For the other estimated 300,000 work locations around the Commonwealth, the new paperwork, the costs of compliance and the consequences of violation are unavoidable. Any case involving an employee or somebody else in the workplace must be reported to the Department of Health, and three cases within fourteen days must be reported to the Department of Labor and Industry.
The July 15 approval by the Virginia Safety and Health Codes Board, after four contentious meetings marked by close internal votes, is being cheered by labor unions as a victory with national repercussions, and Governor Ralph Northam has been happy to take a deep bow. They claim it will lead to more economic activity, but there is reason to fear it will add costs and uncertainty that impede re-openings and hiring. People will ultimately pay for compliance twice, as a customer or as a taxpayer.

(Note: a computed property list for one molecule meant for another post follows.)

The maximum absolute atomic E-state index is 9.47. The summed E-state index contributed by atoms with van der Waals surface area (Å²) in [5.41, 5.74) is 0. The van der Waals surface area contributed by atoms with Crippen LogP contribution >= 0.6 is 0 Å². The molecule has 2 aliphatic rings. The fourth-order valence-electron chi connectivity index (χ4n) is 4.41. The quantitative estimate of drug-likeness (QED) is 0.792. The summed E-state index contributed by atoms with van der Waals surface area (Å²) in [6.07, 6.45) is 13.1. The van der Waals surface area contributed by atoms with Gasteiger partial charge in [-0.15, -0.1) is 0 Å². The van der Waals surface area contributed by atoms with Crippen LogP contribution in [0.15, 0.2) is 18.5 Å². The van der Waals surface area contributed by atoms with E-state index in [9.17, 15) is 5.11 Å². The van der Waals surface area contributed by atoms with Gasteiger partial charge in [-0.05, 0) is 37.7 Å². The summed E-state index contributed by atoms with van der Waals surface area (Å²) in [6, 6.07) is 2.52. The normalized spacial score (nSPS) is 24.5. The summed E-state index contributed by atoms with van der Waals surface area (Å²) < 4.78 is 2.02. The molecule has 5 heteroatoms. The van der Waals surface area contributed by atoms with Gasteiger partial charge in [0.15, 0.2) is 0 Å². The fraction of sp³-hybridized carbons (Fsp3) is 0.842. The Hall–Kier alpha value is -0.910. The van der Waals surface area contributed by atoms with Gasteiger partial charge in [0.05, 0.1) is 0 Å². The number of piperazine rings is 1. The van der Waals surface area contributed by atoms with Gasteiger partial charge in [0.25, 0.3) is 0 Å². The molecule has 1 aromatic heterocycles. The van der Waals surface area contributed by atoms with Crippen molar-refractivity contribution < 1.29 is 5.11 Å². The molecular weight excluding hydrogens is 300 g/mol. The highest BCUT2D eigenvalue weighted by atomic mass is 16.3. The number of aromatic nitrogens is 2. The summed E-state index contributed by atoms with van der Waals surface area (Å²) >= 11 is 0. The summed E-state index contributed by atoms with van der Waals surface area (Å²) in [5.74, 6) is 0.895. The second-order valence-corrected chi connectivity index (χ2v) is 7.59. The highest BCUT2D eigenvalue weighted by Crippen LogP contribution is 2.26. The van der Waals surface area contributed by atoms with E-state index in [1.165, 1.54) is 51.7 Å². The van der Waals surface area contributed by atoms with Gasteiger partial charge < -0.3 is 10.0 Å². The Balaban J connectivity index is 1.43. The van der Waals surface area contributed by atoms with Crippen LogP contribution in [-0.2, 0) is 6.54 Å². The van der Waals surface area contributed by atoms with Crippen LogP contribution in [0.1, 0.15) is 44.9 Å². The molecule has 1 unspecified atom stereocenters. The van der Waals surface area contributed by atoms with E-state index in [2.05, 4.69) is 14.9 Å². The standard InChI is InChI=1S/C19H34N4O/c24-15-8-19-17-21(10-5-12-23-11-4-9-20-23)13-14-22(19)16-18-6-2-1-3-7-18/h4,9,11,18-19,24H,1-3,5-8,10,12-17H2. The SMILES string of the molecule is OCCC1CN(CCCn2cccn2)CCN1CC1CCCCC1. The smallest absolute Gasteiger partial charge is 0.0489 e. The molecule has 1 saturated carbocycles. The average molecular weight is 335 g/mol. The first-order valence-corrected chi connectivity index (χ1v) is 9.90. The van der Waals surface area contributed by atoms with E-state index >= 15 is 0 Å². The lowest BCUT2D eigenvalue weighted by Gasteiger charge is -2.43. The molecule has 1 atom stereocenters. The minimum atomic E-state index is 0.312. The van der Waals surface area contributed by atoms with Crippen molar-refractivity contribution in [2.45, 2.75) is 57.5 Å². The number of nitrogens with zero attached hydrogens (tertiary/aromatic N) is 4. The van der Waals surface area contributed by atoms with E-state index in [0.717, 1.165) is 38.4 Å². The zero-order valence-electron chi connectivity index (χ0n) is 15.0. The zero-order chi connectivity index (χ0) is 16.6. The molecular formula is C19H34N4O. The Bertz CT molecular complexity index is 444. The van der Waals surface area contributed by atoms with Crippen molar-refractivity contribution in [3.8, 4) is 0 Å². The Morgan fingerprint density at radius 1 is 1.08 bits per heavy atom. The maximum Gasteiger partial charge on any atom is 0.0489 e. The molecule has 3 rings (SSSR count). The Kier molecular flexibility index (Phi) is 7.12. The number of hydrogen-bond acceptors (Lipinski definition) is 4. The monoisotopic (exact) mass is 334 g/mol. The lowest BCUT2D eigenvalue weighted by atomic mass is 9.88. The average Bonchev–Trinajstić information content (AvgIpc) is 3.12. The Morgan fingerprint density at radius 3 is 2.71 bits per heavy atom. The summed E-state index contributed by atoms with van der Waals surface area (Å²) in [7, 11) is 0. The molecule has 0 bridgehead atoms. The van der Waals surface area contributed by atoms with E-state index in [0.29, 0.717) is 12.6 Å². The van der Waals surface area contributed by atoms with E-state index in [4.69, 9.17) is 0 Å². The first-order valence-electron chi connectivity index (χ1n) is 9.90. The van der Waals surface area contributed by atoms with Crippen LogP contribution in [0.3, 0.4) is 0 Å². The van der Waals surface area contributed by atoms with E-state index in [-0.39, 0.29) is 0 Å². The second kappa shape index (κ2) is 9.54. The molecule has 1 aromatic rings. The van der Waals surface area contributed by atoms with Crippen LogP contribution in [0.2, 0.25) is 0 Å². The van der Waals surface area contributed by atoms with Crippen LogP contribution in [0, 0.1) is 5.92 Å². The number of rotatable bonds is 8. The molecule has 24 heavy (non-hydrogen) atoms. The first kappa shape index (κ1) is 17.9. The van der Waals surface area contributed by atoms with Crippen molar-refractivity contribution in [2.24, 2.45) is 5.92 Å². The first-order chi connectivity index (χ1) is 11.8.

The full 35-page text of the standard with all the changes incorporated was released July 17 and should be published in a Richmond newspaper within a week or so. Once published, it is in effect for six months, or until Governor Northam lifts his emergency declaration, or until a permanent version is adopted.
These rules must be viewed in connection with the other shoe which may drop, an effort to make COVID-19 a recognized workplace disease covered by workers compensation benefits. Unlike with traditional occupational diseases, no job or workplace activity causes COVID-19. People can catch and spread it anywhere.
All Virginia employers – even those with only a few employees and perhaps even the self-employed – must begin to assess and rank every job, job task and facility for their level of risk to viral spread, screen all employees and suppliers entering, begin to keep detailed records on employees showing symptoms or testing positive, conduct contact notifications within their workplaces, and prevent the return of known or suspected sick employees until medically cleared.